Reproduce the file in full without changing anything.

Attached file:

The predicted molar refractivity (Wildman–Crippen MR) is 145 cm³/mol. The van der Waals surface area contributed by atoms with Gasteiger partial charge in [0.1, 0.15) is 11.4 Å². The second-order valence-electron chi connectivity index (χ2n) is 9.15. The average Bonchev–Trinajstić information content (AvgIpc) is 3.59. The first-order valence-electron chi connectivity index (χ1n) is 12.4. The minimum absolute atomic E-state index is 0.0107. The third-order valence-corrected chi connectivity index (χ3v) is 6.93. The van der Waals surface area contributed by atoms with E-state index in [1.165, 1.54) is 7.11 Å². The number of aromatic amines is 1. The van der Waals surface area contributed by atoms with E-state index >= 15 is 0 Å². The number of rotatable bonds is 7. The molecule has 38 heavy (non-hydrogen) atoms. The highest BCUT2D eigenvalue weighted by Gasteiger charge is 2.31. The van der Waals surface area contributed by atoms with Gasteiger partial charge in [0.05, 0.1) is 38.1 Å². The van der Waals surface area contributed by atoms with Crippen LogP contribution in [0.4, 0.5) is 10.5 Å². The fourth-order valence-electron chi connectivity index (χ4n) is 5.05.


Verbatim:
The predicted molar refractivity (Wildman–Crippen MR) is 145 cm³/mol. The van der Waals surface area contributed by atoms with Gasteiger partial charge in [0.1, 0.15) is 11.4 Å². The second-order valence-electron chi connectivity index (χ2n) is 9.15. The average Bonchev–Trinajstić information content (AvgIpc) is 3.59. The first-order valence-electron chi connectivity index (χ1n) is 12.4. The minimum absolute atomic E-state index is 0.0107. The third-order valence-corrected chi connectivity index (χ3v) is 6.93. The van der Waals surface area contributed by atoms with E-state index in [1.165, 1.54) is 7.11 Å². The number of aromatic amines is 1. The van der Waals surface area contributed by atoms with E-state index >= 15 is 0 Å². The number of rotatable bonds is 7. The molecule has 38 heavy (non-hydrogen) atoms. The highest BCUT2D eigenvalue weighted by Gasteiger charge is 2.31. The van der Waals surface area contributed by atoms with Gasteiger partial charge in [0.05, 0.1) is 38.1 Å². The van der Waals surface area contributed by atoms with Crippen LogP contribution in [0.4, 0.5) is 10.5 Å². The fourth-order valence-electron chi connectivity index (χ4n) is 5.05.